Actually, given current spending levels, you should have to pay $10000/year extra just to keep the budget in balance.

            Trump’s tariffs will cost you about $500/year in the short term, less in the long term (if they stayed around). That leaves $9500 to go, perhaps via a federal VAT.

            1. Only $10,000/year? That would be less than a 10% increase to my tax bill.

              1. Obviously, that’s an average to give people an idea of the order of magnitude.

              2. Nice humble brag brah!

        2. Poor Hihn sock.

      2. China will cave long before the 2020 election. Their economy will bare make it another 6 months, especially if Trump increases the tariffs further. The media are disgusting. Not once has it been reported the effects of these tariffs on the Chinese economy. All we get is how bad the tariffs are for a selective number of Americans despite the fact that the American economy is soaring despite the tariffs. It is all doom and gloom no matter what the reality actually is.

        1. Seriously. I have not seen basically anything in the MSM about how fucked the Asian stock markets have been, how their GDP growth is tanking, etc.

          Obviously that is because it would make a lot of people think “Damn, their shit is falling apart, and we haven’t even noticed. I guess we might as well keep turning the screws because they’ll have to tell uncle!” Which they REALLY don’t want to happen.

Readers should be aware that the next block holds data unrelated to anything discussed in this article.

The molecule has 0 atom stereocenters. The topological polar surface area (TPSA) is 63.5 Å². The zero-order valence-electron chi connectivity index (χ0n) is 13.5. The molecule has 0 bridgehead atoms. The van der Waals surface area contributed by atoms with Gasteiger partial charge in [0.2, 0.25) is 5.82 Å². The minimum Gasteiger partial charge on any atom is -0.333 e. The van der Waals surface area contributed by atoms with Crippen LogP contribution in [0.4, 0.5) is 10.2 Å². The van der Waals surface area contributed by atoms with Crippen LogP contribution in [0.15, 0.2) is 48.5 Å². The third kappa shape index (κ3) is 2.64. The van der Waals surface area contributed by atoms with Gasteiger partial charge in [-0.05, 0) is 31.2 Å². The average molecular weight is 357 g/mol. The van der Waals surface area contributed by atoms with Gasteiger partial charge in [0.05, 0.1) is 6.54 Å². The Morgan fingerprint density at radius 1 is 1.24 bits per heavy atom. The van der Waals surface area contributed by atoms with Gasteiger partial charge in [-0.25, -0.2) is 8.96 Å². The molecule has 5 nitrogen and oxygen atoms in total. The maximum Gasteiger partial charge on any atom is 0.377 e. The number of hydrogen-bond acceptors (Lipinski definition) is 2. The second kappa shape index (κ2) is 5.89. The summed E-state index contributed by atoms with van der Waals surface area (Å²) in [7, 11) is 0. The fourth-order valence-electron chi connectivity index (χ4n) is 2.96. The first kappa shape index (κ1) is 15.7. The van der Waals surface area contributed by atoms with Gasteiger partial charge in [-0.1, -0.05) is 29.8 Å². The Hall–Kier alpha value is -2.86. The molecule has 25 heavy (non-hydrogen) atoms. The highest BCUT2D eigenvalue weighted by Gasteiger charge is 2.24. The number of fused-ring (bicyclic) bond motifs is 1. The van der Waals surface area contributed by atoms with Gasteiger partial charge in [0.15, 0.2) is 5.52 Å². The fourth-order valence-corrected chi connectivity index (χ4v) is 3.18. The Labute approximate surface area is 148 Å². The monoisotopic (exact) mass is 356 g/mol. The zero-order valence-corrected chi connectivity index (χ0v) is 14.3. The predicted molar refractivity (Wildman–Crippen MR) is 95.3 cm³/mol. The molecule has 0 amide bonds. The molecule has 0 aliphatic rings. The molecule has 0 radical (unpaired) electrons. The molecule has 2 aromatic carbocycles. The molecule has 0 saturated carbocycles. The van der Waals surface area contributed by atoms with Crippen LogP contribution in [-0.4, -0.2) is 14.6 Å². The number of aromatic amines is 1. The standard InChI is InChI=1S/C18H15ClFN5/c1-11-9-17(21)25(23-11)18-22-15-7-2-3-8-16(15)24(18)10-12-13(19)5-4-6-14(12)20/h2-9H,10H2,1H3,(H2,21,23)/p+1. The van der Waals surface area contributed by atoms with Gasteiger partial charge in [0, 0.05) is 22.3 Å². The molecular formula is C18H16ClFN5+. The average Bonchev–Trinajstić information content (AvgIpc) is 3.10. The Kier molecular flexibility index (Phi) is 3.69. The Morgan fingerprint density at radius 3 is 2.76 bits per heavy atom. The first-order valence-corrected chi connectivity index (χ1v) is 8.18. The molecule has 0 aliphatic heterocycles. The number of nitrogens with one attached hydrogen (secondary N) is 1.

3. “One need look no further than how fucked the Chinese stock markets have been, and their economy in general. We have FUCKED them up good already, and Trump has barely even started turning the screws.”

        Shanghai composite Jan 2017 -> 3159
        Shanghai composite May 2019 -> 2938

        Man, that is “fucking them up” good and hard. All you asshole trumpista collectivists don’t realize you are the exact thing you claim everyone else -> a bunch of collectivists a.k.a. socialists. It’s just you feel self-righteous your brand is different. It’s not. Fuck off elsewhere.

        1. When most other places are going up… And when their GDP growth is going down, while ours is going up… Yeah, they’re not doing awesome. I believe their unemployment is also being problematic, and a number of other issues.

          Long story short: They’re feeling it a LOT more than we are. You can hate on me for being willing to do a dirty thing to get something that is in our interests if you want… But that’s the way of the real world. If you think an opened up Chinese market won’t be a good thing long term, you’re a moron. It will.